New York City’s contentious salt warning label has survived another legal challenge in court. The state’s Appellate Division ruled Friday that the city “acted legally, constitutionally and well within its authority” when it ordered chain restaurants around town to put a salt-shaker-of-death-style symbol next to dishes that have at least a day’s worth of sodium (about a teaspoon’s worth). With the National Restaurant Association’s attorneys, restaurant owners wasted no time suing to block the label at the end of 2015. However, the panel of judges writes that warning labels do just that — warn that there’s a lot of salt in that quadruple-bacon burger, or whatever — but don’t interfere with customers’ ability to buy it regardless, which is where the Board of Health would’ve run afoul of the law. “Now New York City residents can be confident they’ll continue to see those warning icons,” City Health Commissioner Mary Bassett notes.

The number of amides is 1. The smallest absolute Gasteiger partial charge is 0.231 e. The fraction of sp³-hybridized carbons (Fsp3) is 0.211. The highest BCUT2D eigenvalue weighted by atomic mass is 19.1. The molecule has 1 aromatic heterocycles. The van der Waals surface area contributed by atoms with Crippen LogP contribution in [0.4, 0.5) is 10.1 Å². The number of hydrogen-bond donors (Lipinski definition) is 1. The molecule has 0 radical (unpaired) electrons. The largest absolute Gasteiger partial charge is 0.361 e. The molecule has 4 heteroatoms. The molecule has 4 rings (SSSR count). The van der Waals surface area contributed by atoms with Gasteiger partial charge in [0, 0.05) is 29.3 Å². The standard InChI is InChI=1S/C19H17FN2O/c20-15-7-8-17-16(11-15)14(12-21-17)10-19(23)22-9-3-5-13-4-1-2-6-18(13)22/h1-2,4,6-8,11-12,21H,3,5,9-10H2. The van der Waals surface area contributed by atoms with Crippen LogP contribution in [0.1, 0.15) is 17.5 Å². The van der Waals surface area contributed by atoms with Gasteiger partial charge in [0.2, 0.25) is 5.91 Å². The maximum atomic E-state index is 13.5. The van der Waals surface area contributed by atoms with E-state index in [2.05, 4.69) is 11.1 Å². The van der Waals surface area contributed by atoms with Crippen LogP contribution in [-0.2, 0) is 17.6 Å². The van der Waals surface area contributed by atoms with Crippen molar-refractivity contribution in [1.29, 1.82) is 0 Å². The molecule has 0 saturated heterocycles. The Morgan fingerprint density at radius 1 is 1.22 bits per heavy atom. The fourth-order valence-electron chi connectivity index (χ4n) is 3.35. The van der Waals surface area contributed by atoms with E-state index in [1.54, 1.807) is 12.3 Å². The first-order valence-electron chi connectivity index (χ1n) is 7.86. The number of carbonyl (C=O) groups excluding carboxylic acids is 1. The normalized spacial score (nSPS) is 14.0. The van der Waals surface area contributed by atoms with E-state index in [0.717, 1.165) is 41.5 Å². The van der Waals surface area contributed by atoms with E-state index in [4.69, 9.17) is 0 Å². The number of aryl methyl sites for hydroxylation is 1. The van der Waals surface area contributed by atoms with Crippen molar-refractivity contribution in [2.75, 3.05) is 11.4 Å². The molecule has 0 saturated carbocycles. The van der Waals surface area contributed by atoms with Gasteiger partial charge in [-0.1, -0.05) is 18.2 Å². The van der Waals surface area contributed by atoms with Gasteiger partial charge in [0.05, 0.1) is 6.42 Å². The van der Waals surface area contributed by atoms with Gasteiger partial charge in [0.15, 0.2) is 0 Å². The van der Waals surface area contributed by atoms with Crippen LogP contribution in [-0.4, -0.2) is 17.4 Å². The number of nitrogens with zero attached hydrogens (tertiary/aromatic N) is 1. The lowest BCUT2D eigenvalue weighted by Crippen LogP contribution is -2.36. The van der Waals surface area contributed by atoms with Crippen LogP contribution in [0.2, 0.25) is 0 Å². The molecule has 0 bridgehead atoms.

The NRA, which isn’t used to losing these kinds of fights, says it will continue “exploring all of our legal options moving forward” to overturn this “costly and onerous burden on all New York City restaurateurs.”